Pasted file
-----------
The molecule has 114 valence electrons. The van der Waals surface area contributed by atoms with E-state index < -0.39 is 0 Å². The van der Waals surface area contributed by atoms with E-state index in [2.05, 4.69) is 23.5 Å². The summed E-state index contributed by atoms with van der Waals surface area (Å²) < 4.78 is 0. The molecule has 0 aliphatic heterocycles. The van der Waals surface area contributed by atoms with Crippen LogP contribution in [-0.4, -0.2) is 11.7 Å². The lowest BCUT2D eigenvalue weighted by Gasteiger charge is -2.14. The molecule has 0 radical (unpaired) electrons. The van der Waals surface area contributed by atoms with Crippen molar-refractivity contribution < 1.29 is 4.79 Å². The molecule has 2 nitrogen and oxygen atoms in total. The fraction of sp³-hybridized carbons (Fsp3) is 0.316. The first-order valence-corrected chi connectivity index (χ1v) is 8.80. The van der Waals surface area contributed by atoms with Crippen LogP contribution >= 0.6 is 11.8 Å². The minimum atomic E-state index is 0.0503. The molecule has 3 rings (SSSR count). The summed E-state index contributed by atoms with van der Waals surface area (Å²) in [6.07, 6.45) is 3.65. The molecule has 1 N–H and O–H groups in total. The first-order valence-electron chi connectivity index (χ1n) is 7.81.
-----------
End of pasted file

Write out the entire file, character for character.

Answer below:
The molecule has 114 valence electrons. The van der Waals surface area contributed by atoms with E-state index < -0.39 is 0 Å². The van der Waals surface area contributed by atoms with E-state index in [2.05, 4.69) is 23.5 Å². The summed E-state index contributed by atoms with van der Waals surface area (Å²) < 4.78 is 0. The molecule has 0 aliphatic heterocycles. The van der Waals surface area contributed by atoms with Crippen LogP contribution in [-0.4, -0.2) is 11.7 Å². The lowest BCUT2D eigenvalue weighted by Gasteiger charge is -2.14. The molecule has 0 radical (unpaired) electrons. The van der Waals surface area contributed by atoms with Crippen molar-refractivity contribution < 1.29 is 4.79 Å². The molecule has 2 nitrogen and oxygen atoms in total. The fraction of sp³-hybridized carbons (Fsp3) is 0.316. The first-order valence-corrected chi connectivity index (χ1v) is 8.80. The van der Waals surface area contributed by atoms with Crippen LogP contribution >= 0.6 is 11.8 Å². The minimum atomic E-state index is 0.0503. The molecule has 3 rings (SSSR count). The summed E-state index contributed by atoms with van der Waals surface area (Å²) in [6.07, 6.45) is 3.65. The molecule has 1 N–H and O–H groups in total. The first-order valence-electron chi connectivity index (χ1n) is 7.81.